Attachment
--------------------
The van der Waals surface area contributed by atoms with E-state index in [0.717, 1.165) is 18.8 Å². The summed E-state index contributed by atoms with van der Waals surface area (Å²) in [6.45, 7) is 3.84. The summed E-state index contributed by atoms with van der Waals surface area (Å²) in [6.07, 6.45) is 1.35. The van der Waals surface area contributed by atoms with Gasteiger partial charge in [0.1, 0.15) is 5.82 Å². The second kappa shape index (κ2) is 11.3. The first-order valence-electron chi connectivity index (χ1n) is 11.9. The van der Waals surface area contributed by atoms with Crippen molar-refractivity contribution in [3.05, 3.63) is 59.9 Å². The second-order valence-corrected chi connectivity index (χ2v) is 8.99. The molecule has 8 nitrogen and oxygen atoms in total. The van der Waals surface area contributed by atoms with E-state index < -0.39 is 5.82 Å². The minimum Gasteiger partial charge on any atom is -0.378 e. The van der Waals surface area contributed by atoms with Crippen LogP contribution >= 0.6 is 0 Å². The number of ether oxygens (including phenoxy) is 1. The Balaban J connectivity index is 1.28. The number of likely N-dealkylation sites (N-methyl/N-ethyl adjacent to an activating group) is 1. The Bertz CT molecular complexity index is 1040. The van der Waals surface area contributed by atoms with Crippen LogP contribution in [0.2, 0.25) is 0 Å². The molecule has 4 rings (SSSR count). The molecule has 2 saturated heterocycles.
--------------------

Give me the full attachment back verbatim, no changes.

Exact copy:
The van der Waals surface area contributed by atoms with E-state index in [0.717, 1.165) is 18.8 Å². The summed E-state index contributed by atoms with van der Waals surface area (Å²) in [6.45, 7) is 3.84. The summed E-state index contributed by atoms with van der Waals surface area (Å²) in [6.07, 6.45) is 1.35. The van der Waals surface area contributed by atoms with Gasteiger partial charge in [0.1, 0.15) is 5.82 Å². The second kappa shape index (κ2) is 11.3. The first-order valence-electron chi connectivity index (χ1n) is 11.9. The van der Waals surface area contributed by atoms with Crippen molar-refractivity contribution in [3.05, 3.63) is 59.9 Å². The second-order valence-corrected chi connectivity index (χ2v) is 8.99. The molecule has 8 nitrogen and oxygen atoms in total. The van der Waals surface area contributed by atoms with E-state index < -0.39 is 5.82 Å². The minimum Gasteiger partial charge on any atom is -0.378 e. The van der Waals surface area contributed by atoms with Crippen LogP contribution >= 0.6 is 0 Å². The number of ether oxygens (including phenoxy) is 1. The Balaban J connectivity index is 1.28. The number of likely N-dealkylation sites (N-methyl/N-ethyl adjacent to an activating group) is 1. The Bertz CT molecular complexity index is 1040. The van der Waals surface area contributed by atoms with Crippen LogP contribution in [0.2, 0.25) is 0 Å². The molecule has 4 rings (SSSR count). The molecule has 2 saturated heterocycles.